Just a quick announcement that my short story, “Earning Her Wings,” which is set to appear in the anthology, “Silk and Leather: Lesbian Erotica with an Edge,” which comes out in April 2020 has a new title. The new title of the short story is “The Layover.” The title of the anthology is still the same. It’s currently up for preorder on Amazon.
Posts By Tammy Hayes
My short story, “Earning Her Wings,” will appear in the Bold Strokes Books BDSM anthology, “Silk and Leather,” which is due out in April 2020. You can preorder through Amazon now if you wish.
The blog is going on indefinite hiatus, as I work on other projects. My other job is also picking up, which is good, but it makes it difficult to have the time needed for the blog. I hope to be able to do these again in about a month, we will see. I will keep you posted.
Also, keep checking back for publication announcements, which I will update when they happen. I will have something to announce very soon, as soon as the publisher gets back to me on the publications date. Keep checking in. Happy Sunday. 🙂
This past week, I was finally able to decide something about myself that I have been struggling with for years. I’m changing my name. The name I have chosen, Samuel McAuliff, requires some explanation, as does the reasons for the change. I will say here what I said to my friends when I told them: I am not transitioning to male, but I will be switching to “they/them/their” pronouns. And, embracing the term “gender neutral” as a term that applies to me.
I have never felt inclined towards one gender or another, which is why I won’t be transitioning to male. If I were to flip to male pronouns and refer to myself as a man, it would be just as much a lie as it is when I say I’m a woman. Even before I had come to terms with this realization, I’ve always known that I’m a “somewhere in between” kind of person, in more areas than gender. Ask me about a topic, and though I will lean to the left of any given issue, I will also clearly see the middle ground. And that’s what my gender and my gender presentation has always been: the neutral middle ground.
Every time I’m in a waiting room and hear my birth name called, I cringe and grudgingly admit that I am the one they just called. Every time I must fill out a form and check “F”, I hesitate. Always. I look hopefully to see if, in this enlightened age, someone will have finally seen fit to include a third option. It could say “other”, it could be fill in the blank, just something that allows those of us who are in the middle or on the margins to be able to stand up and be counted in the way we feel the most comfortable. So that I wouldn’t feel as if I just lied to my doctor or a future employer or anyone else who wants me to make that arbitrary choice. But, they haven’t, and I choose “female,” and feel like a fraud.
This is what the DSM-5 has to say about gender dysphoria:
For a person to be diagnosed with gender dysphoria, there must be a marked difference between the individual’s expressed/experienced gender and the gender others would assign him or her, and it must continue for at least six months. In children, the desire to be of the other gender must be present and verbalized. This condition causes clinically significant distress or impairment in social, occupational, or other important areas of functioning.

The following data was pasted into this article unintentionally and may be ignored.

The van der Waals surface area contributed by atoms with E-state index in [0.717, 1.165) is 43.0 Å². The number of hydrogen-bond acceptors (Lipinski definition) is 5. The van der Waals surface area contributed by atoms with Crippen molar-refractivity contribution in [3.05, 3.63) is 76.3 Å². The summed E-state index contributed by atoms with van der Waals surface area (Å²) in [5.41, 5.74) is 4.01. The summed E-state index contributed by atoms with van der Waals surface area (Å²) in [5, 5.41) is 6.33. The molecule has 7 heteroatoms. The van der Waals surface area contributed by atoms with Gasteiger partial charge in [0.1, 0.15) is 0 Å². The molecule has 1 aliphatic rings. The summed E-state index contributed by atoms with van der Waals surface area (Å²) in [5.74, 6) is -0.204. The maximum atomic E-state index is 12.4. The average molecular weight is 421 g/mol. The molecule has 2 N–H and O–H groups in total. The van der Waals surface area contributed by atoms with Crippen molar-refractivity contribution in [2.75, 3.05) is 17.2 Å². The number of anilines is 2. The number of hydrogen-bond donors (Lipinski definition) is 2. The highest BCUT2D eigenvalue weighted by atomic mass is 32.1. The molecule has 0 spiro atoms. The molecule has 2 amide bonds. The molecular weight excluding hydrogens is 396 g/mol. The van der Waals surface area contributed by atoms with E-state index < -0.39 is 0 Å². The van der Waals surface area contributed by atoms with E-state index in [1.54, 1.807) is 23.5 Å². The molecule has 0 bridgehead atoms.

Nope, I’m not in there either. There is no room for gender neutral or non-binary folks in that definition. The APA, though they have made great strides in their care and treatment of gay and trans folks, is still, as usual, behind the times. They still see the world through a hetero-normative lens, at least officially.
So, how are we, those who don’t fit in the prefabricated, carved out niches, supposed to find our place? Simple: we forge ahead and make our own way. We tell you the names and pronouns we have chosen and ask you to use them. If you love and respect us, you will.
The name I have chosen, like all who change their name (trans or otherwise) has meaning to me. It’s not a name that my parents picked, which I’ve never related to. That name has meaning to them. My first name that they had chosen, depending on who you ask, my mother or her brother, Vic, came with a story. The way my mother always told the story, she had been set to name me after her baby sister, Penny Sue, but then my six-year-old brother asked her to name the baby after a neighbor girl he had a crush on. My uncle claims that I was named for the woman he was dating at the time. Since my mother’s story is cuter and she’s not around to ask, I’ve chosen to believe her story as the right one. My middle name, there is no mystery, it was my paternal grandmother’s first name. It’s a bit of a mouthful, a bit old-fashioned, and not representative of me at all. Over the last several years, while I’ve been contemplating what to do about my name and what I would change it to, two names kept recurring to me: Samuel and Maxwell. So, that’s where I’ve landed, Samuel Maxwell. I know what you might be thinking, they’re both male names and I clearly said I’m not a male. Simple answer: I like them. They are just words we have all collectively decided to use as names. They, like the rest of us, were assigned a gender they didn’t ask for. For my last name, I have chosen McAulliff. I have my reasons. It was the maiden name of my paternal grandmother, the one whose name I have as a middle name. It is also the side of our family with the most Irish heritage, which is appealing to me, as I’ve always identified more with that side of my heritage. Plus, since I am planning to divest myself of her first name, taking her maiden name is the least I can do to pay homage to the woman I have come to terms with that I am the most alike.